Braeside, Ont. residents fighting to keep post office

Residents in the community of Braeside, Ont. rallied Tuesday morning, trying to save their local post office.

The post office is set to shut down Oct. 17 after the previous postmaster retired and no one took the job.

“There’s 400 boxes here that are inside and there’s more than 400 that out on the route for rural route delivery from this site,” said Anders Carson, the Ontario vice-president of the Canadian Postmasters and Assistants Association.

“That’s not a small post office.”

The current plan, should the office close, would see mail rerouted to Arnprior until community mailboxes could be installed in Braeside. Even after that, large packages would still need to be picked up in Arnprior.

The Township of McNab/Braeside said they have been trying to work with Canada Post to extend the Oct. 17 deadline.

“We’ve requested Canada Post to attend two council meetings and they have refused,” said the township’s deputy mayor Brian Armsden. “I don’t know the reasons why.”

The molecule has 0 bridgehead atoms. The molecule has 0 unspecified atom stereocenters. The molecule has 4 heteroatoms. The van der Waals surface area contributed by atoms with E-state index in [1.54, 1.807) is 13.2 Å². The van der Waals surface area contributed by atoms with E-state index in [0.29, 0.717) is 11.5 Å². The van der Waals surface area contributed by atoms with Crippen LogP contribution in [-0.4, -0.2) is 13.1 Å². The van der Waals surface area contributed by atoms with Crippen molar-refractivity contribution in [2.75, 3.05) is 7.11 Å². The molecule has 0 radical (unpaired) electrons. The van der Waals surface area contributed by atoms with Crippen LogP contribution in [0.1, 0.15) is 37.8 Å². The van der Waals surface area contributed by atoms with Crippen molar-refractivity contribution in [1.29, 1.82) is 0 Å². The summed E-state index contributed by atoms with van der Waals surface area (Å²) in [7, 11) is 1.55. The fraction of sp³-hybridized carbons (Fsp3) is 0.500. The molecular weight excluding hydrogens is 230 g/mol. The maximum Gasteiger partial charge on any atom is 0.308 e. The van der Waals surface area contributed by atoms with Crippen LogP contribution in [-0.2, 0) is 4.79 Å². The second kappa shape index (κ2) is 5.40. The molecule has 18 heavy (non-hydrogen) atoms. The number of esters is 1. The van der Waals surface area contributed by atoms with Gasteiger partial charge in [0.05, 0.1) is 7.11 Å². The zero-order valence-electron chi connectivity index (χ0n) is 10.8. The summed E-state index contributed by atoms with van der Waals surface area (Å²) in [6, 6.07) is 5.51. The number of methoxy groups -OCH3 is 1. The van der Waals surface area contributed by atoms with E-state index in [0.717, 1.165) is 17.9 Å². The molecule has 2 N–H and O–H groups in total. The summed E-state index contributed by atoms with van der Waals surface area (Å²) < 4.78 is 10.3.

In canvassing door to door in the weeks prior, Carson says many people in the Braeside community do not own a vehicle, or are older and do not drive, making any trips to Arnprior to pick up mail a logistical nightmare.

“I live way at the other end of town and my husband and I are getting old,” said Enis Poirier, who has lived in Braeside since 1949.

“I don’t know how much longer we’re going to be able to [get the mail].”

About three dozen people showed up to the protest Tuesday morning in Braeside. Crystal Parkhurst was one of those residents, who says the post office is a lifeline to the community.

“I went to my very first postmaster when I first moved here in 2010 and didn’t know anybody,” Parkhurst tells CTV News. “And I actually went to her to ask her if she knew if there was any babysitters that I could contact when I was getting my first job living here.”

Carson labelled the closure of the post office a shot at rural Canadian communities.

For many in Braeside, the closure of the office makes them worried for what little they have left.

“That’s two jobs gone in the community of Braeside,” said Parkhurst. “And when you look around Braeside we don’t have a whole lot of jobs that are available here to begin with.”

“Well it’s an easy thing to do because they’re spread out more and they don’t have the high concentration of people to mount a massive protest,” said Cheryl Gallant, MP of Renfrew-Nipissing-Pembroke, who attended the rally.

“It’s a community hub,” added Armsden.

“People come to gather here and that’s why we want to see it stay.”

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